Mrs Alfred J. King

no-picture-square3Mrs Alfred J. King Julia Constance King née Oliver, 68, (1865-1955) was a milliner, a peace campaigner and the wife of Quaker Alfred John King, a cotton bleacher by profession, and Liberal MP for the Knutsford seat in 1906. Julia was the mother of Ida Whitworth, aka Mrs J. H. Whitworth, also at this table, and of two sons.

puzzle-piece2-50Have you a picture of Julia or of her daughter Ida?

SEATED BESIDE

The choice, as on many tables, is whether Julia was seated beside her daughter Ida. I suspect a more effective plan would have been for the sexes to be alternated so that Julia and her daughter Ida would have both been seated beside both men. As she may have been a milliner she may have had stories to exchange with the former draper Rev. J.T. Rhys. The only “flaw” in that would be that JTR and Gordon West would not have been able to swap Lloyd George tales together: but for a table of four the conversation was probably around the table anyway. And it would not have allowed Julia and her daughter to share discrete private asides if they had wanted to.

WHAT’S ON HER MIND?

She probably just enjoyed the company, both at this Liberal table and more widely in the room.

JULIA’S STORY SO FAR

Julia Constance Oliver was born on New Year’s Day, 1st January 1865, in Bollington, Cheshire, the daughter of Maria Creswick (c1830-1901) from a silver plating family, and her husband Thomas Oliver, (1823-1901), a cotton manufacturer. Julia was the eldest of five children, having two brothers and two sisters. In 1881, at 16, Julia was a boarder at a school for Ladies at Stonard House, Stamford Hill. Julia Oliver married Alfred J. King on 23rd August 1888 and was widowed on 16th March 1920. Her daughter Ida was born in Rainow, Cheshire on 11th October 1899, her eldest son John F. Constance in 1894 in Rainow, and the youngest child Philip Fell in 1897, in Bollington, Cheshire.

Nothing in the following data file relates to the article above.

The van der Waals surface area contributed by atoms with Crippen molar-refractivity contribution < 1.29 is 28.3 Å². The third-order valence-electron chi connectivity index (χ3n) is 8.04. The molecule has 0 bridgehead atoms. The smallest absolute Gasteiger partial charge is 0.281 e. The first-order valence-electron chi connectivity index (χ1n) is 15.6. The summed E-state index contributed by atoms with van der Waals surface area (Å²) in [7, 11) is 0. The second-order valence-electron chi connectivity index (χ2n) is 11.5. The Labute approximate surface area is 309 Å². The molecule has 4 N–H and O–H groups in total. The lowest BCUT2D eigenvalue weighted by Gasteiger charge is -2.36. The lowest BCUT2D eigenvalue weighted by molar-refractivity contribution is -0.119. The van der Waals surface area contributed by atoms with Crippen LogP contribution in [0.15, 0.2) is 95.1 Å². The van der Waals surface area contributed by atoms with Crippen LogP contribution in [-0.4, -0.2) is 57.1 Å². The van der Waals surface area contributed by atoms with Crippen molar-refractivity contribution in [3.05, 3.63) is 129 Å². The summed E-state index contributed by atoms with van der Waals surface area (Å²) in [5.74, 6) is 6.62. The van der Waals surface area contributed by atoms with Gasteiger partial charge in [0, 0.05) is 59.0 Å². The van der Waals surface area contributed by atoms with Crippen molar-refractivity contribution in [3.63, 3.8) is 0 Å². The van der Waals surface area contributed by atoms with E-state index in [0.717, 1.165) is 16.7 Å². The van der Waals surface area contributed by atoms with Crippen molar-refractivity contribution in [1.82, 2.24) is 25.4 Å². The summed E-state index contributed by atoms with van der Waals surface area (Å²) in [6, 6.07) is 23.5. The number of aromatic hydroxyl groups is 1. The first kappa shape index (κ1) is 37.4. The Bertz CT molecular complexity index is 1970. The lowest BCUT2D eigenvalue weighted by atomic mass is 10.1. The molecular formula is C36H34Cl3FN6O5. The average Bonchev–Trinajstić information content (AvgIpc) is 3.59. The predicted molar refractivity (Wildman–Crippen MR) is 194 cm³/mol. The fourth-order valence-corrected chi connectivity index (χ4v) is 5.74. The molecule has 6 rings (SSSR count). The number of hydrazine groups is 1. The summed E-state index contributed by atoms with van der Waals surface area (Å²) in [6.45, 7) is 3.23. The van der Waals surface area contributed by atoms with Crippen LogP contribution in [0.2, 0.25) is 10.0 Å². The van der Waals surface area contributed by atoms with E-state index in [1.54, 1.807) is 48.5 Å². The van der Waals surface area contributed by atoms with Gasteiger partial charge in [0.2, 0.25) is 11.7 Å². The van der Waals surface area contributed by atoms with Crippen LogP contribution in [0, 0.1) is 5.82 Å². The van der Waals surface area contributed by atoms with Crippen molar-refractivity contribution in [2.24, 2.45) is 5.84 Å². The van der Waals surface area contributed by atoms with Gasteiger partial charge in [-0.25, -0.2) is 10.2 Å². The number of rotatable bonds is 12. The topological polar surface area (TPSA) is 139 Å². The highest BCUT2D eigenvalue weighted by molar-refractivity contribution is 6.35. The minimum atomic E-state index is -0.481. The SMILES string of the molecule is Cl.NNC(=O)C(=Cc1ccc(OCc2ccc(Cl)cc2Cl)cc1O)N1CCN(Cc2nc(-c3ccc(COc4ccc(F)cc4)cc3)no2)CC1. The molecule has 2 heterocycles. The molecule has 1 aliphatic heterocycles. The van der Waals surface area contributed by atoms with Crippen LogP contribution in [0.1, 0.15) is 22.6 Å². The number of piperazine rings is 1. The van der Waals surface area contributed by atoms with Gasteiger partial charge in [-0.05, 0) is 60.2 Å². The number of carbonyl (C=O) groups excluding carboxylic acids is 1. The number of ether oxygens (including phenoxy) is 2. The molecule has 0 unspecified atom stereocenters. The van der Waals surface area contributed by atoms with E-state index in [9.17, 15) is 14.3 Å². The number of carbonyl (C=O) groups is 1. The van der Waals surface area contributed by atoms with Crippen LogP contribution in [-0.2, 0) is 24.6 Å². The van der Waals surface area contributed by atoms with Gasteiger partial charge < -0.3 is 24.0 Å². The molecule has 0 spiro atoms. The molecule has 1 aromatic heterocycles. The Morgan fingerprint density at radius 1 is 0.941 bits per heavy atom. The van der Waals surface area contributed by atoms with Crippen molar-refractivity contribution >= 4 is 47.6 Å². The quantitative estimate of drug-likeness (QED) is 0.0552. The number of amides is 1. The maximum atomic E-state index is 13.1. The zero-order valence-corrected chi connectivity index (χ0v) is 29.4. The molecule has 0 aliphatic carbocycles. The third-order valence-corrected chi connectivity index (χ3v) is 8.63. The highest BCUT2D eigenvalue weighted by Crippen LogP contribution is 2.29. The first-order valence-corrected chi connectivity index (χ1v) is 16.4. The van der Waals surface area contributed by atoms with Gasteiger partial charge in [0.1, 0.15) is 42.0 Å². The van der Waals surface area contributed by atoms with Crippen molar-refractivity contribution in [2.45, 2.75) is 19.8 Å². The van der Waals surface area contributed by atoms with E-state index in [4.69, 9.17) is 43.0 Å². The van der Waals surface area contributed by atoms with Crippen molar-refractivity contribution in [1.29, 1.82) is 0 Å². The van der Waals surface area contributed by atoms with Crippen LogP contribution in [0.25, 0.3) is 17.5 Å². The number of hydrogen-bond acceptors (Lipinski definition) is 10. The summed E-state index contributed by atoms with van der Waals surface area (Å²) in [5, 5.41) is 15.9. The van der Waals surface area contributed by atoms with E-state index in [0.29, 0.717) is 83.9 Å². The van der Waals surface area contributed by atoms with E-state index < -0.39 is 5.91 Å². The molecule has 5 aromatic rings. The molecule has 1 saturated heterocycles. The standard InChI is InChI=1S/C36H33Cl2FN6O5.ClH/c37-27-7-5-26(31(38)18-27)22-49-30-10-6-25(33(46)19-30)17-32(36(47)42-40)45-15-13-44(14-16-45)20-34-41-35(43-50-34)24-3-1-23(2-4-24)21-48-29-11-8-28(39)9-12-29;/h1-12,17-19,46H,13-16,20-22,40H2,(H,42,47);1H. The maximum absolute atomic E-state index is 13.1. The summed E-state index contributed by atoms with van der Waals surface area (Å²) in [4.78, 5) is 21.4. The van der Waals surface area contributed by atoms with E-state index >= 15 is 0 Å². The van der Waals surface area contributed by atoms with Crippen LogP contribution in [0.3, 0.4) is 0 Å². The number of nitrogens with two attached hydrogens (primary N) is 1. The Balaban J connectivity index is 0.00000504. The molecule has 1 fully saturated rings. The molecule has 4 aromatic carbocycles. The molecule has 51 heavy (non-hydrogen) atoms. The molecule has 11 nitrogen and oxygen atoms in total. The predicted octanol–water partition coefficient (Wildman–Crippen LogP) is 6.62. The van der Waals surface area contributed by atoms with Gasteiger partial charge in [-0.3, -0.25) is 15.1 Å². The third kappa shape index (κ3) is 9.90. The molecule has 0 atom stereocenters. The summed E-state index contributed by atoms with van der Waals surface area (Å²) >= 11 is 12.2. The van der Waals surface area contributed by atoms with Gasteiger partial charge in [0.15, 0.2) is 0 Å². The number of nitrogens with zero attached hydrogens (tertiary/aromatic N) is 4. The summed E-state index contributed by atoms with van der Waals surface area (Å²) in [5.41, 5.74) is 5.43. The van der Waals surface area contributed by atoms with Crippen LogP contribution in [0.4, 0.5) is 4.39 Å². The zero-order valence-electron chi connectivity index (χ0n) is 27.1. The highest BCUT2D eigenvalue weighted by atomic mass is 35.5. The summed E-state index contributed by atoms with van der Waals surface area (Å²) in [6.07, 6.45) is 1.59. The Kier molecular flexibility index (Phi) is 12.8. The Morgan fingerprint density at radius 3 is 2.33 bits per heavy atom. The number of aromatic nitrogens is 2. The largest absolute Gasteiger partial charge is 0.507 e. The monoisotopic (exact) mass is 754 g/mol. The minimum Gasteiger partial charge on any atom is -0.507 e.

Julia was a milliner and in 1890, she recorded a patent for improvements in hats and bonnets, (when at 6 Bank Street Manchester).[1]

In 1915 along with fellow diner The Hon. Mrs Franklin, (and many others) she was on the General Committee of the British Committee of the Women’s International Congress, linked to the Women’s Power to Stop War, a movement of the Women’s International League for Peace and Freedom (WILPF) – a movement founded that year and continuing today.[2] On 15th October 1920 she arrived from Cape Town on the Kenilworth Castle, accompanied by her son Phillip F. King 23, a cotton manufacturer. She was a frequent traveller: often to Capetown as well as to New York.

WHAT JULIA DID NEXT

In October 1934, a year after the dinner, Julia was living in Brockley Cottage, Edgware, Herts, where her son Philip was married. In 1949 she sailed to New York, for Baltimore.

Julia died on 1st February 1955, having recently turned 90, at Orrest Head, Windermere, Westmorland (Probate to her bank).[3] She had outlived her four siblings.

puzzle-piece2-50Do you know more about her later years?

BACK TO TABLE 20


[1] Yorkshire Post and Leeds Intelligencer, 31.10.1934

[2] Women’s International League for Peace and Freedom (WILPF) 1915

[3] Yorkshire Post and Leeds Intelligencer, 31.10.1934

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